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Stories from - VIRGINIA

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Partnerships help a Miniature Catfish Swim Back into Southeastern Waters

A small, minnow-sized catfish tinged with yellow has made an encouraging comeback, taking again to creeks ...
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Stories from - VIRGINIA

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Virginia Refuge Supports Nesting Sea Turtles

At midnight, a 35-year-old female loggerhead sea turtle (Caretta caretta) crawls out of the ocean and onto the beach. Right, left... Read More

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Prehistoric isopod offers insights to Virginia's drinking water

Millions of years ago, a tiny marine creature thrived alongside the dinosaurs. After ocean waters receded from its ... Read More

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Protecting Our Waters: The mussels of Virginia's Clinch and Powell Rivers

"What do we use the river for?" Mike Pinder, a Virginia Department of Game and Inland Fisheries biologist, asked a group of ... Read More

Featured Species in Virginia

Swamp pink , photo credit: Gene Nieminen, USFWS

Swamp pink

Swamp pink is a perennial herb in the lily family. It is known to occur in headwater streams and mountain bogs from New Jersey to Georgia.

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Swamp pink

Photo credit: Gene Nieminen, USFWS

Atlantic Coast piping plover  , Photo credit: USFWS

Atlantic Coast piping plover

The piping plover is a dainty, sand-colored shorebird, distinguished from other small North American plovers by its pale plumage and bright orange legs.

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Atlantic Coast piping plover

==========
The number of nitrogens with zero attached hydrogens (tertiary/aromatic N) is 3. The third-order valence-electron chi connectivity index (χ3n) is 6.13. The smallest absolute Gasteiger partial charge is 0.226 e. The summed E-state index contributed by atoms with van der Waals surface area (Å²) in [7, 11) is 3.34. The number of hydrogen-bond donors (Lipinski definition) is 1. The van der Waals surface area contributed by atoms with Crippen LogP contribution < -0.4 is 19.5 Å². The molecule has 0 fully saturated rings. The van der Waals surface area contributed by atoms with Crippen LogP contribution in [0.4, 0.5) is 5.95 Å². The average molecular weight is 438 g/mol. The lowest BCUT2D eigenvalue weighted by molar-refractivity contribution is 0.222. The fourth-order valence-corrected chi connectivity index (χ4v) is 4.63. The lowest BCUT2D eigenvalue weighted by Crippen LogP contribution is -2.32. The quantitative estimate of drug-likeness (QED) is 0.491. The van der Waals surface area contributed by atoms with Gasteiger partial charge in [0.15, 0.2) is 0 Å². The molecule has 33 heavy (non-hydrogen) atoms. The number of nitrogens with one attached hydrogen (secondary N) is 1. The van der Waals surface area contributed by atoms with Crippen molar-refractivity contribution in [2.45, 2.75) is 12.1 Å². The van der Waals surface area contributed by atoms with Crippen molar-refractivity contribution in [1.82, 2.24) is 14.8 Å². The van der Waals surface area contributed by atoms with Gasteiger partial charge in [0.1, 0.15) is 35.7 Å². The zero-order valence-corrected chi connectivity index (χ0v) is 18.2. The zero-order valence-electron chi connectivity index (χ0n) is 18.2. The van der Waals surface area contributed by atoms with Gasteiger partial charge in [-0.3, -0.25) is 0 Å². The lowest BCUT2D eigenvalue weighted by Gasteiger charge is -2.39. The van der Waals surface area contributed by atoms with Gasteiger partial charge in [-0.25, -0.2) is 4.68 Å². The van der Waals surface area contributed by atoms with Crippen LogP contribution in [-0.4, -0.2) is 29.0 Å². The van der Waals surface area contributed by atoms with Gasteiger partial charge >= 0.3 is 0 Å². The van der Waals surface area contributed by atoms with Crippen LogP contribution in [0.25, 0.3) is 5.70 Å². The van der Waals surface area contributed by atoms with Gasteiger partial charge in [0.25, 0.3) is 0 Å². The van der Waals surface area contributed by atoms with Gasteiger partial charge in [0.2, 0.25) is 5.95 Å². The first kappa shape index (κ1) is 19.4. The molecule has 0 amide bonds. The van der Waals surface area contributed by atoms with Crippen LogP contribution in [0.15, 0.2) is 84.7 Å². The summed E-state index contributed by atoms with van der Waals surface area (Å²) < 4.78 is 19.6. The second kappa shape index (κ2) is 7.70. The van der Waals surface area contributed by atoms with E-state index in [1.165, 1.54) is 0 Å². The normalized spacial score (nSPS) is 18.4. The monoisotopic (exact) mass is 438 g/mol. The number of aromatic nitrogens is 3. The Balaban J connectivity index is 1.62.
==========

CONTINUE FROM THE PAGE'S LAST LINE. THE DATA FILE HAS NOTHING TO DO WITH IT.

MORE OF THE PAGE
Photo credit: USFWS

Purple bean , Photo credit: Dick Biggins, USFWS

Purple bean

The purple bean and rough rabbitsfoot currently surviving in only a few river reaches in the upper Tennessee River system in Tennessee and Virginia.

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Purple bean

Photo credit: Dick Biggins, USFWS

Partnership Stories in Virginia

Partnering to Conserve Virginia's Coast, Photo credit: Tim Krynak

Partnering to Conserve Virginia's Coast

A peaceful beach on the serene coast of Virginia holds a rich history as home to generations of families and abundant wildlife. But as Mother Nature changes the western shore of the Chesapeake Bay, the homeowners on this beach have struggled to protect their narrowing strips of sand. More »


Unique to Virginia

  • Shenandoah salamander , Photo credit: John White with permission

    The Shenandoah salamander (Plethodon shenandoah) is only found on three mountains in Shenandoah National Park. This amphibian is generally found in woodland areas, and is mostly nocturnal, spending its days under rocks and in crevices. Habitat modifications and forest fragmentation, most likely from timber harvesting, mining and recreational activities are the biggest causes for its decline.

    Photo credit: John White with permission, CalPhotos

  • Virginia round-leaf birch, Photo credit:  Sumalee Hoskin, USFWS

    The Virginia round-leaf birch (Betula uber) was originally discovered in 1918 and not seen again until 1975 when a population of 41 trees was found. The only naturally occurring population of this tree is in Smyth County, Virginia, along the floodplain of Cressy Creek. This single population is threatened by vandalism, collection, and inherent reproduction challenges.

    Photo credit: Sumalee Hoskin, USFWS

See other species listed in Virginia
Last updated: February 4, 2014